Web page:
2018 was another amazing year for insurance carriers looking to sell directly or through other online channels to customers.
We reviewed publicly available financial data from SNL Financial (an industry-specific financial market data feed of public and private companies worldwide) for Berkshire Hathaway Direct Insurance Co. (BiBerk), Intrepid Insurance Co., TypTap Insurance Co., Lemonade Insurance Co., Root Insurance Co., and Metromile, to evaluate market trends and wanted to share our thoughts on insurtech, and the progress in the industry.
SNL Financial sources the information from annual financial statements filed by each of the insurance carriers. While we acknowledge the existence of factors that may obscure some of the public financial data, such as attributing expenses to a non-statutory entity, we tried to highlight some of the directional observations we could glean from analyzing indicative trends.
We analyzed written premium, expenses, losses, and underwriting profit published by these selected carriers to assess their performance for the past year. Next Insurance’s financial data is not included in this piece as we only recently started selling policies as a carrier. However, we’ve been busy selling policies as an MGA—take a look at our performance in 2018 here
Before we dive in, here are some quick definitions for the terms referenced in this article:
- Written Premium: Written Premium is the amount of premium a customer agrees to pay for insurance coverage over the duration of the insurance policy period purchased. It typically represents the growth of a company’s insurance business during a given period.
- Underwriting Gain/Loss: Underwriting gain (or loss) is profit (or loss) generated by an insurer’s underwriting activity. Underwriting gain (or loss) is the difference between premiums collected on insurance policies by the insurer and expenses incurred to service the policy and adjudicate claims and claim payments.
- Loss Ratio: The ratio of claims paid by an insurer (including certain reserves) to the premiums earned over a given period of time.
- LAE (Loss Adjustment Expense): An expense associated with investigating and settling an insurance claim (including adjusters, appraisers, legal costs, etc.).
All 6 companies recorded positive 2018 YoY growth rates in written premiums. Root led the pack with an enviable growth rate of 1861%. The main driver for Root’s
phenomenal growth seems to be its aggressive geographic expansion—the number of states in which the company’s products were offered doubled by year end (relative to the beginning of the year). As of March 2019, Root’s website depicts coverage in 24 states, with another 11 coming soon.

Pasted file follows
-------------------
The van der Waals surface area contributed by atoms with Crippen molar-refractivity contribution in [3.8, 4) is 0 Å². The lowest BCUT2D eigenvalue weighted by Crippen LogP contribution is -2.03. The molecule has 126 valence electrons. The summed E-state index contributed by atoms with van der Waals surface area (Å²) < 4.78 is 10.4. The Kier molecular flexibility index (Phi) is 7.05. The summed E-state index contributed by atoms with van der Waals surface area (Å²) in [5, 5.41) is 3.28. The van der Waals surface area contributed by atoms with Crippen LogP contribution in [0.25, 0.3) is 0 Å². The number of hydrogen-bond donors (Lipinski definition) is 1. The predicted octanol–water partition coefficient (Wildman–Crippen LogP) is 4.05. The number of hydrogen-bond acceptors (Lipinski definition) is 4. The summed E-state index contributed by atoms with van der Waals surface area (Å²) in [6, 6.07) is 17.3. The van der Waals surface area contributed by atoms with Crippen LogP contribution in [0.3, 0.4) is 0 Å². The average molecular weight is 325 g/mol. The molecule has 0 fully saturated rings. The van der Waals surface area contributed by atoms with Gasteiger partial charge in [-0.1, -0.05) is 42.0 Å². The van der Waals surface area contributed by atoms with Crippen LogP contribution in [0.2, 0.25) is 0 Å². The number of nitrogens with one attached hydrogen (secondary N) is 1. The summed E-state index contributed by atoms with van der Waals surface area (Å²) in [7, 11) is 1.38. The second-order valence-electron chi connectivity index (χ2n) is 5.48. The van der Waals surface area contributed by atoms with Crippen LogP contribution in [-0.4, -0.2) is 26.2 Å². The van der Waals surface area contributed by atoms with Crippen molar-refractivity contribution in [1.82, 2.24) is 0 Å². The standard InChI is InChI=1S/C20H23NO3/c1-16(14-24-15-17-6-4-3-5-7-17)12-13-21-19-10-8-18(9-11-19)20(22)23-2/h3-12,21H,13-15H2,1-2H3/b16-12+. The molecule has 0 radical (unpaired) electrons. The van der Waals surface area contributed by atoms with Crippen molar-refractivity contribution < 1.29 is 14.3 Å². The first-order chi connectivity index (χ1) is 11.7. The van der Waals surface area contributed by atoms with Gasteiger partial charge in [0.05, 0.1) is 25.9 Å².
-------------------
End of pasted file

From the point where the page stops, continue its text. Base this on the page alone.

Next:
On a written premium basis, venture-backed companies including Lemonade, Root, and Metromile, continued to outpace incumbent-backed startups BiBerk, Intrepid, and TypTap.
Personal line customers appear to have fully embraced the direct channel that Root, Lemonade, Metromile, and others have taken advantage of through the development of innovative technologies. We are encouraged by this progress and see similar trends from the small business segment, and the commercial lines products we offer.
How did they do it?
A significant component of incurred expenses appears to be advertising (a specific advertising expense breakout was unavailable for Intrepid and Metromile). An assessment of advertising expense as a percentage of adjusted total incurred expense is below. (In an attempt to reflect gross incurred expense, we adjusted biBerk’s total incurred expenses to exclude Net Claim Adjustment Expense and Net Commission & Brokerage which served to offset expense).
Comparing advertising spend with written premium, Root and Berkshire Hathaway seem to have a similar ratio for the full year 2018. With Lemonade’s change in reporting policy, it is likely not reporting the full amount of advertising spend at the statutory entity. Note that the below written premiums include premiums from both new customers and renewals.
So, this helps to explain some of the topline numbers. What about profits?
We took a look at two high-level metrics: underwriting gain/loss and loss/LAE ratios to view trends. While there has been some improvement, most are operating at an underwriting loss and have relatively high loss ratios.
There is certainly work to be done on this front, but through leveraging technology, learning, scaling and iterating quickly on pricing and risk, progress is being made. Given funding positions, the differentiation that technology brings and the tremendous market opportunity, we are optimistic that creative solutions to some of the current challenges will be brought to bear, and we look forward to another strong year in 2019.